NEW YORK (PIX11) — New York City subway riders who rely on Twitter to track the MTA’s service updates may be impacted by a new Twitter policy.

In a new Twitter policy, the social media platform will begin charging the MTA to tweet service alerts using a specific automated feature.

Early this year, Twitter announced that starting on Feb. 9, the platform would no longer support free access to its application programming interface, also known as API. This interface is what allows for real-time service updates to go out.

Toward the end of March, they released a new paid tier structure for the tweets but did not specify when access to accounts would be lost. Access to Twitter’s API system could cost companies and public agencies that use it close to $500,000 a year, according to reporting by WIRED.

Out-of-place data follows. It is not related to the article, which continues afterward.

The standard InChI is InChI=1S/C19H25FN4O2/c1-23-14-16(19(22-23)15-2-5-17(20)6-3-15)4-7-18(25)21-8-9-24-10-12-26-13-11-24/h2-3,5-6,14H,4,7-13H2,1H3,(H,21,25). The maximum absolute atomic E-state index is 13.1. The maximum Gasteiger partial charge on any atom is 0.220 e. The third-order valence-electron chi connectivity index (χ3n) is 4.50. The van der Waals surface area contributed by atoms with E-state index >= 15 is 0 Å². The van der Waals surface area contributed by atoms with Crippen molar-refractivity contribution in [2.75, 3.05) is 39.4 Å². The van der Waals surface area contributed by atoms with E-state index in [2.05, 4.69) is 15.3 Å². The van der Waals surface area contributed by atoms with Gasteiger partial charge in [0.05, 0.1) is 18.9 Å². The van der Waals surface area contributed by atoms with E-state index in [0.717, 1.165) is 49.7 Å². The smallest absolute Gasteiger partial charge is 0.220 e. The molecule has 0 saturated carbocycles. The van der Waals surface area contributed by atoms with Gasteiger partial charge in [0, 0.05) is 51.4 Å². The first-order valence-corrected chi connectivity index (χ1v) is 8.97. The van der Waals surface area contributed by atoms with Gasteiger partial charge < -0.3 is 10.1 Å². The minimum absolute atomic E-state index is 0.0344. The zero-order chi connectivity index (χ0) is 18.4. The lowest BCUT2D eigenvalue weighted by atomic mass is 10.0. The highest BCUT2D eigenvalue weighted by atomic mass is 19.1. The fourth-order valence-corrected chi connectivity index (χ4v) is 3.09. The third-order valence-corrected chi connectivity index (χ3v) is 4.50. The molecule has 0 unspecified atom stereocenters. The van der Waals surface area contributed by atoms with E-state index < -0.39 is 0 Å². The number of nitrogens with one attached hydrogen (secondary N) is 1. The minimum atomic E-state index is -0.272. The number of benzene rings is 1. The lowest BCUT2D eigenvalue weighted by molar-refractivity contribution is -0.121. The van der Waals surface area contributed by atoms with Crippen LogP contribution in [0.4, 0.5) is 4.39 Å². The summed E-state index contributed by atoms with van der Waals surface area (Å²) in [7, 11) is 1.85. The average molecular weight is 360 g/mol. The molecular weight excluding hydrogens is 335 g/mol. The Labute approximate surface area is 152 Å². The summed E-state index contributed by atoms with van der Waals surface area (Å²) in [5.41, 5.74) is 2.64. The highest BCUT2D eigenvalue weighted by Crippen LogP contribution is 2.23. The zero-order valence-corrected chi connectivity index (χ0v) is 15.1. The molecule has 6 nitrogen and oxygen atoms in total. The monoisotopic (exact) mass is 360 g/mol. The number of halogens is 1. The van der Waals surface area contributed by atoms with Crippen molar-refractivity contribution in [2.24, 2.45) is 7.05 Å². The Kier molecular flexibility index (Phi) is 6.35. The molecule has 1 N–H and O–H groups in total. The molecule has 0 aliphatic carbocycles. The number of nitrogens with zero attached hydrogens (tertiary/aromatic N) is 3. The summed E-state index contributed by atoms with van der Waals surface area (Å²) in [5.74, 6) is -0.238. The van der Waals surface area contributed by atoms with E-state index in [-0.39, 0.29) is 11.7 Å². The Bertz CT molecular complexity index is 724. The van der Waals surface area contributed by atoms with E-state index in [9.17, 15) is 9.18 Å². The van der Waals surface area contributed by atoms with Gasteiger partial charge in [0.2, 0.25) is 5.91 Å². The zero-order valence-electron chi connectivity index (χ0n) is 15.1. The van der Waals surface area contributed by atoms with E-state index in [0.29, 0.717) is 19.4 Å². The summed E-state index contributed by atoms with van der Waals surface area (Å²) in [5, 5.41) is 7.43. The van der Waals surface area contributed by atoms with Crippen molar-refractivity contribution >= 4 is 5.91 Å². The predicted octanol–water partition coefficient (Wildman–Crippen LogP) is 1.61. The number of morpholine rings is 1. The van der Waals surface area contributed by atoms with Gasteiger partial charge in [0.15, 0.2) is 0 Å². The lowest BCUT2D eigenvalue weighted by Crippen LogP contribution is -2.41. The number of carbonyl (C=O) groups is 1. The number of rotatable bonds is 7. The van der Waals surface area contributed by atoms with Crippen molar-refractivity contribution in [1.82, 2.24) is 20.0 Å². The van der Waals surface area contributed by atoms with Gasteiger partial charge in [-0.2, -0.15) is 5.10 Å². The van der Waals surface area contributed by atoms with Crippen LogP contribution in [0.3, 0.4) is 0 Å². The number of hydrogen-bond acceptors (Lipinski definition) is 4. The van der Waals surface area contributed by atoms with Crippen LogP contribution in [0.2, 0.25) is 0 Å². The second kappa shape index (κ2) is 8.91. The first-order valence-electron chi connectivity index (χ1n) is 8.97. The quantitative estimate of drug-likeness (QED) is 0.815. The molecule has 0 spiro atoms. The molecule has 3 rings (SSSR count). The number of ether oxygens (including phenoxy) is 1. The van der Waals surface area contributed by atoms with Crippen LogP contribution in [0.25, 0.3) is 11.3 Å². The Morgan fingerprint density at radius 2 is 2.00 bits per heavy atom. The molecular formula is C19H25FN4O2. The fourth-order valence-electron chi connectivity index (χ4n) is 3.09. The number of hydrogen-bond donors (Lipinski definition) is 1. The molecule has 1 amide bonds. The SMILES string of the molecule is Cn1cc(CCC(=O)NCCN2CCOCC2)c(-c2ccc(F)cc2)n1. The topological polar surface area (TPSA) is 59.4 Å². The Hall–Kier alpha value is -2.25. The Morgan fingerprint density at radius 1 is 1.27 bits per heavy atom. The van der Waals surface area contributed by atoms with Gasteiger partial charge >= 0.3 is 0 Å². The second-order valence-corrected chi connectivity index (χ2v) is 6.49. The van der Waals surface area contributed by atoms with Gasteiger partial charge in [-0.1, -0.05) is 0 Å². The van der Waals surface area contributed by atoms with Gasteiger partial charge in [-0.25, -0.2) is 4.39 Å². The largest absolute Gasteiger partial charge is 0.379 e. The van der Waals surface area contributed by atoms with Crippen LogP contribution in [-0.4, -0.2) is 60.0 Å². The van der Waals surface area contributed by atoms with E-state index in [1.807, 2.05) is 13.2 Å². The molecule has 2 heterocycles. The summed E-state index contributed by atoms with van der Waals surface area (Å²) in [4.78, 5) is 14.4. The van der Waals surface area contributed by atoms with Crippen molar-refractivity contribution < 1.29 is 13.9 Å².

This weekend, the MTA’s real-time service alerts went out for a period but were eventually restored.

“The MTA is appreciative that Twitter has historically understood the importance of its role as a platform for public service messaging and has traditionally not looked at it as an opportunity for monetization,” MTA spokesperson Aaron Donovan said in a statement.

“This weekend’s outage was sudden, and rectified expeditiously by Twitter, underscoring their recognition of the importance of this public service information for MTA customers.”